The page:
FPJ Explains: Why you shouldn't use N-95 masks with valves or respirators
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Tom Hanks, one of the first celebs to get tested positive for the novel coronavirus recently said, "If you can't wear a mask and wash your hands and social distance, I've got no respect for you."

"I don't get it, I simply do not get it, it is literally the least you can do," he added.

Masks have become the new normal, and even evolved in terms of its look and style. The mere piece of cloth, traditionally used for surgeries has now transformed into an aesthetic masterpiece.

And while there are a plethora of options to choose from, you might want to refrain from the popular N-95 masks that come with a valve.

The Centre has written to all states and union territories warning against the use of N-95 masks with valved respirators by people, saying these do not prevent the virus from spreading out and are “detrimental” to the measures adopted for its containment.

The Director General of Health Services (DGHS) in the Ministry of Health, in a letter to the Principal Secretaries of health and medical education of states, said it has been observed that there is “inappropriate use” of N-95 masks, particularly those with valved respirators, by the public other than designated health workers.

The DGHS referred to the advisory on the use of homemade protective cover for face and mouth available on the website of the Ministry of Health.

“It is to bring to your knowledge that the use of valved respirator N-95 masks is detrimental to the measures adopted for preventing the spread of coronavirus as it does not prevent the virus from escaping out of the mask. In view of the above, I request you to instruct all concerned to follow the use of face/mouth cover and prevent inappropriate use of N-95 masks,” DGHS Rajiv Garg said in the letter.

Why N-95 masks with valved respirators were introduced?

Doctors and healthcare workers who worked for long hours treating COVID-19 patients, or those having respiratory issues were suggested to use the N-95 masks with a valve that allowed better breathing.

The masks can undoubtedly help a person ease exhalation, prevent humidity and reduce uncomfortable heat and carbon dioxide build-up inside the mask.

However, according to reports, it filters air breathed in and not the one breathed out.

This process can prove hazardous, especially if the person is COVID-19 positive, and exhales the virus in the air.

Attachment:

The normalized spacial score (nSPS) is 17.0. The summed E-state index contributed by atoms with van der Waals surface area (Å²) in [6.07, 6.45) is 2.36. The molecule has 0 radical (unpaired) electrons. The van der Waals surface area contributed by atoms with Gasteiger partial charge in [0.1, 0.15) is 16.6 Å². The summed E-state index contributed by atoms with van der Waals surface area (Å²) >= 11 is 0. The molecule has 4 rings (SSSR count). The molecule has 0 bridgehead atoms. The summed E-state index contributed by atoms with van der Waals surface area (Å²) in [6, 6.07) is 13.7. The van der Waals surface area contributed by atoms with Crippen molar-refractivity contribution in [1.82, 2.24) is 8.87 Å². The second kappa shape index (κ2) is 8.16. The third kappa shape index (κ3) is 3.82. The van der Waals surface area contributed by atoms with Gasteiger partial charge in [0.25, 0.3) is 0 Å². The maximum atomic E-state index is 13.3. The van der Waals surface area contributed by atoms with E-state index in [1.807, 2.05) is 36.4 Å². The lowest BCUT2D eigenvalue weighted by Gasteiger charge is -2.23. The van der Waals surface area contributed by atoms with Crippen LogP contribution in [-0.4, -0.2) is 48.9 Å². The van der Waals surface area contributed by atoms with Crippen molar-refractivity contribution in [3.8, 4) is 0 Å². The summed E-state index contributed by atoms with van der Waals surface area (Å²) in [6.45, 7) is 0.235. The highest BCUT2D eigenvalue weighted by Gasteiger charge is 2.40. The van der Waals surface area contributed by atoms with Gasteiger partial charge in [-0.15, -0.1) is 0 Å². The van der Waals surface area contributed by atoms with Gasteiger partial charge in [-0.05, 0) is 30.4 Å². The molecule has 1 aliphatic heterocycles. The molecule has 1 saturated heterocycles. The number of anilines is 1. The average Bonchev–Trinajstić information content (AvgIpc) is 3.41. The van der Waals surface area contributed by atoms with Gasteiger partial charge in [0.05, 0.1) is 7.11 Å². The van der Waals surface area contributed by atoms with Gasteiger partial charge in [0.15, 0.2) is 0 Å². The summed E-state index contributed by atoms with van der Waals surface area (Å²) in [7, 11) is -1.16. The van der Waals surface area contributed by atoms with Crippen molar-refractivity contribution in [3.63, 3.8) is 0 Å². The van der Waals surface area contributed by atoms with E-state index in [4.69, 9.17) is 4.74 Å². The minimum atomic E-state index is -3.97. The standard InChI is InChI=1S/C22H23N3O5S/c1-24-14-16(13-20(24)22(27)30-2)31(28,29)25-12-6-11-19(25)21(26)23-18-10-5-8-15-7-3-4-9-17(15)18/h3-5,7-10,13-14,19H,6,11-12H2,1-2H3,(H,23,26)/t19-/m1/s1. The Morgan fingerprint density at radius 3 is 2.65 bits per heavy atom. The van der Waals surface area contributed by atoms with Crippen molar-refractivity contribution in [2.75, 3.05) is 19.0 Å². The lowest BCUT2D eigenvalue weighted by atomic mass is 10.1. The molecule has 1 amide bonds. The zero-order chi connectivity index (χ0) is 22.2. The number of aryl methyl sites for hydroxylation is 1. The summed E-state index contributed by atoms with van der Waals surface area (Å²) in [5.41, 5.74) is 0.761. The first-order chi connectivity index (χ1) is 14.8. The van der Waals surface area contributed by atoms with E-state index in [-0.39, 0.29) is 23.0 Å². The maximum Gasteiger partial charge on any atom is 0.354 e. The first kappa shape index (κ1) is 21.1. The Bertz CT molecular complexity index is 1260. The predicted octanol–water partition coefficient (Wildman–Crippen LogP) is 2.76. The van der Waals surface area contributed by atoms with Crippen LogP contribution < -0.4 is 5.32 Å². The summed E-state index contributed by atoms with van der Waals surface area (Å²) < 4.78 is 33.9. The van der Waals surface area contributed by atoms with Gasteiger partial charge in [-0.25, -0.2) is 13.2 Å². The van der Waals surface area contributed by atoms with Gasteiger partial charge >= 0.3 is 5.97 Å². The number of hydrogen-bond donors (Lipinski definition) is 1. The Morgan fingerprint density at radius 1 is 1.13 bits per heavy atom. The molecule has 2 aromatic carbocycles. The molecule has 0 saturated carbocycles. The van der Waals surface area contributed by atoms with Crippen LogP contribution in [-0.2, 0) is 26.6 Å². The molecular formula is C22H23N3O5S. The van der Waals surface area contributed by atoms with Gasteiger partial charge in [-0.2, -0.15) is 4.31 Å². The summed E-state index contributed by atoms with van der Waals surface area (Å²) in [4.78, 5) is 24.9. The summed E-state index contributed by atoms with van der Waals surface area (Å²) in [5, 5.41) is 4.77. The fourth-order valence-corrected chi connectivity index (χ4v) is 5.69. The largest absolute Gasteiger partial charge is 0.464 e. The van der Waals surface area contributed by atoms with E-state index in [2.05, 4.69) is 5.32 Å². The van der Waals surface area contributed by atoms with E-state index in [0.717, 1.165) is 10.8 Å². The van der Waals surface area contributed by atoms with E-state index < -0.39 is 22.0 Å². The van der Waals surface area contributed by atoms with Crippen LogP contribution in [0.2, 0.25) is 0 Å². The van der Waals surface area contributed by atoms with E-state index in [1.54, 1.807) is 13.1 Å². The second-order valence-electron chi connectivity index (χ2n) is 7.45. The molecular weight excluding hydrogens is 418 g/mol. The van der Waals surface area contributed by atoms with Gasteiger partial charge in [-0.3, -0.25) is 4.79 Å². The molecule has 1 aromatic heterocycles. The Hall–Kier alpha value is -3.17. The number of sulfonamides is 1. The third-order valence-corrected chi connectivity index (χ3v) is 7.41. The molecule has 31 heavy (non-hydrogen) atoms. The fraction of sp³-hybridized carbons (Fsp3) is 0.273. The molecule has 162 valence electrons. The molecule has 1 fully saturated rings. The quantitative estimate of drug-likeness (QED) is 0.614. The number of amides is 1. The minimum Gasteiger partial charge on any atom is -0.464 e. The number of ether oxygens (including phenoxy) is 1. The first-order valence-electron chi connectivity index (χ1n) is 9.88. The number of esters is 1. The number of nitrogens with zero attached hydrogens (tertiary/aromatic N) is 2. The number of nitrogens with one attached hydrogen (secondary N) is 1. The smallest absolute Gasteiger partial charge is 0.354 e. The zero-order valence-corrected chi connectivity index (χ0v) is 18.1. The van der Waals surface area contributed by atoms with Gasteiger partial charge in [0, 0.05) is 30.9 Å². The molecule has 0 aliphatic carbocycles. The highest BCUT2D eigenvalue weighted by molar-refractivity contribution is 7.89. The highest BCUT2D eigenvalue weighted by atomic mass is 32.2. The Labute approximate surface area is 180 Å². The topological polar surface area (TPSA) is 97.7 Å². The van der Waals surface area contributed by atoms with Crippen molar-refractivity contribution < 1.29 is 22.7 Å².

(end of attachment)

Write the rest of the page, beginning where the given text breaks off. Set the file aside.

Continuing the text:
Thus, it defeats the purpose of wearing the mask and protecting those around you.

What can be used instead of N-95 valved masks?

The government had in April issued an advisory on the use of homemade protective cover for face and mouth, asking people to wear it, particularly when they step out of their residences.

The advisory stressed such face covers must be washed and cleaned each day, as instructed, and stated that any used cotton cloth can be used to make this face cover.

The colour of the fabric does not matter but one must ensure that the fabric is washed well in boiling water for five minutes and dried well before making the face cover. Adding salt to this water is recommended, it said.

It also listed the procedures of making such homemade masks, asking to ensure it fits the face well and there are no gaps on the sides.

It urges people to wash hands thoroughly before wearing the face cover, switching to another fresh one as the face cover becomes damp or humid, and never reusing it after single use without cleaning it.

“Never share the face cover with anyone. Every member in a family should have separate face cover,” the advisory stated.

India’s Covid-19 case tally crossed the 11-lakh mark on Monday, while the total number of recovered patients increased to over seven lakh, according to Union health ministry data.

The death toll due to the disease rose to 27,497 with 681 fatalities reported in one day.

The ministry data updated at 8 am on Monday showed that a record single-day jump of 40,425 Covid-19 cases had taken the total number of cases to 11,18,043.

With inputs from PTI

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